Union Pacific Reviews
August 1, 2009
Typical overblown, overlong DeMille epic. Stanwyck is excellent as always although the 30's eyebrows are a bit distracting.
August 14, 2010
DeMille, yes, but not truly epic, since the film's just too saddled down with a love triangle plotline with Barbara Stanwyck as pivot gal.
Stanwyck delivers brogue Irish well and she's interesting enough to watch, but the romantic melodrama shares at least equal stage, if not more, with the advertised theme of forging America's first intercontinental railway.
And even much of that story feels fairly cliche - Injun attacks, trestle collapses, train robberies and such. There's not much truly historical footing to be found here either. In fact, the Chinese coolie labor is conspicuously absent.
Oddly, this film was awarded the 1939 Palme d'Or - retroactively in 2002. The first official Cannes was in 1940, but it apparently wanted to be on record regarding 1939, classic Hollywood's most golden year. They couldn't really award it to any of the titles hindsight now honors - and still be insightful - so, pass the envelope please, it's Union Pacific!
RECOMMENDATION: It's no Saturday afternoon oater, it's better-than-average Western fare compared to its period but, again, it's not truly epic in scope. Consider checking out a far-feistier Stanwyck in "The Furies" (1950) instead.
March 31, 2008
No way! No way that Joel McCrea could survive all that sh*t. He should have been dead, like, five times. I mean, not as many times as the Charlie's Angels would have been...but nonetheless.
Cecil B. Demille certainly knows how to make things epic. This is a huge movie. Sure, he's using obvious models, but that was normal at the time. Who can hold that against him? Besides, I got me an imagination. I can use it every so often, then so can you. I mean, there's sh*t blowing up left and right. Not so much with the fire, but a train hitting a water tower or falling off a snowy hill. Tell me the last time you've seen two separate train accidents in one movie. Lord knows I haven't and I've seen a lot of sh*t. Man... crazy!
I love Joel McCrea and Barbara Stanwyck. Putting them in a western is a genius idea. McCrea is just a badass nice guy. He can do no wrong in this movie (even though he does and no one has a problem with it). But he's got this tortured life because of a friend. And to be honest, I love when friends are enemies in a story. That creates a fantastic dynamic. It's the whole Clark Kent / Lex Luthor aspect in Smallville. That's right. I just compared a great American classic to a television show on the CW. I'm a turd.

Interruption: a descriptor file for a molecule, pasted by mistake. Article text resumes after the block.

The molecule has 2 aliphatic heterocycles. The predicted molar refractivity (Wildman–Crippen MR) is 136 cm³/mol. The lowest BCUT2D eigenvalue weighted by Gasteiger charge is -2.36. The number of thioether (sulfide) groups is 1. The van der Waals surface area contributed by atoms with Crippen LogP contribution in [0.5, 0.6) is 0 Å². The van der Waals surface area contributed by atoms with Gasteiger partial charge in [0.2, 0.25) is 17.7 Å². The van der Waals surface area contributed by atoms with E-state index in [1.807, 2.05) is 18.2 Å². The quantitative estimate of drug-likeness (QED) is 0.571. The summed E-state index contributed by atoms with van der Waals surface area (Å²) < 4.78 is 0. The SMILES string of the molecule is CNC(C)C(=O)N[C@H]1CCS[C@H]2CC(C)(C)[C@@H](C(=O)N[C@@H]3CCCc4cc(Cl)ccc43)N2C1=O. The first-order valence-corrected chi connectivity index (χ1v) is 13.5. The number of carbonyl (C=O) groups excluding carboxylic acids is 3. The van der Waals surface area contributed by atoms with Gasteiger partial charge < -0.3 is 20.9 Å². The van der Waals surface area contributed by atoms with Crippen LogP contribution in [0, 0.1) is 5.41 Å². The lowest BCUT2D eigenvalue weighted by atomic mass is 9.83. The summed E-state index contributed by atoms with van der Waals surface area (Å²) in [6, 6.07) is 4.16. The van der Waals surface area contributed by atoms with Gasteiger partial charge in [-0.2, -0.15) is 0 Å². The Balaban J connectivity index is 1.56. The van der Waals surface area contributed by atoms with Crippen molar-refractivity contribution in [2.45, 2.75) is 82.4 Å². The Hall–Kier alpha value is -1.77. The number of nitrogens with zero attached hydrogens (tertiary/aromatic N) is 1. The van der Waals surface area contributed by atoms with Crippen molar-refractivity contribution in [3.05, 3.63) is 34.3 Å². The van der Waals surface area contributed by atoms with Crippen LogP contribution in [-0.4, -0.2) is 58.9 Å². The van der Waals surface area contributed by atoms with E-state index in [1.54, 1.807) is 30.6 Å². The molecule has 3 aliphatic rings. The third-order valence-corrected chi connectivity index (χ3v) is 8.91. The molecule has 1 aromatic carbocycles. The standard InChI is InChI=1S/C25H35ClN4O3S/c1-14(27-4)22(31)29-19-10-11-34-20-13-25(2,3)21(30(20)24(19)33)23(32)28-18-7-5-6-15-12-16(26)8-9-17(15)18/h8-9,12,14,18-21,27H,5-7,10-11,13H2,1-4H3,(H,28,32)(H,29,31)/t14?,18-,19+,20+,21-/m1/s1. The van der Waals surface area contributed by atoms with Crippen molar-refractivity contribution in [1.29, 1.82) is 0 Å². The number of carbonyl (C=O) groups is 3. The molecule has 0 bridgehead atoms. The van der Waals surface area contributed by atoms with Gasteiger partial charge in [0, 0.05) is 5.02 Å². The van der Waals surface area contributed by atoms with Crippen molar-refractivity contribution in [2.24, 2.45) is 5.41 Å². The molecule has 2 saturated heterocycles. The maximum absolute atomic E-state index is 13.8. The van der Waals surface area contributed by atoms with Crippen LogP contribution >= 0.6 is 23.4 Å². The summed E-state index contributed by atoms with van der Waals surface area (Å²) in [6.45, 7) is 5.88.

But I did really like this movie. The cast is fantastic, the action is actually pretty great. There's this one scene that's really just exciting and heartbreaking at the same time. The scene of trying to get the payroll back was killer. I mean, Barbara Stanwyck is kind of a b*tch for lying, but she's doing it to save Joel McCrea's life. On top of that, even after the whole bit is over, Stanwyck saves McCrea? I mean, this guy just pressured her to marry him by threatening to kill the man she loved. I understand that there's this sacred vow of marriage and that she's Irish (one day I'll break into the whole Irish thing), but really? I mean, I expected her to shoot him. That would be a hell of a story. She has to sit and rot in prison because she murdered a man who stole the payroll, and McCrea would have to watch her? But that didn't happen. I guess I am pretty grateful for that because this movie was really kind of fantastic.
It ends a bit too neatly. Part of me was happy about that, but the other half called bullsh*t on that one. I mean, yeah, it's 1939 and you have this ruckus action love story. You really can't end it negatively, but I always like those endings so much better. Why? Because I have a hard heart, that's why! But either way, the movie absolutely fantastic and I'm a better man for watching it.
June 20, 2004
(VHS) (First Viewing, 2nd DeMille film)
[b]The Ten Commandments[/b] set in the American frontier, complete with huge sets, numerous big-name stars, and a script that recklessly ignores history. [b]Union Pacific[/b], sprawling and messy, isn't bad as much as tedious and endless.
Barbara Stanwyck is particularly as the headstrong postmistress who finds herself caught between two friends-turned-enemies, though her Irish accent leaves much to be desired. But the real highlight of the film are the delightful supporting performances given by vetern characters actors Akim Tamiroff and Lynne Overman, stealing every scene they appear in.
It has it's moments, though unfortunately they're too few and far between to justify the two hour plus running time.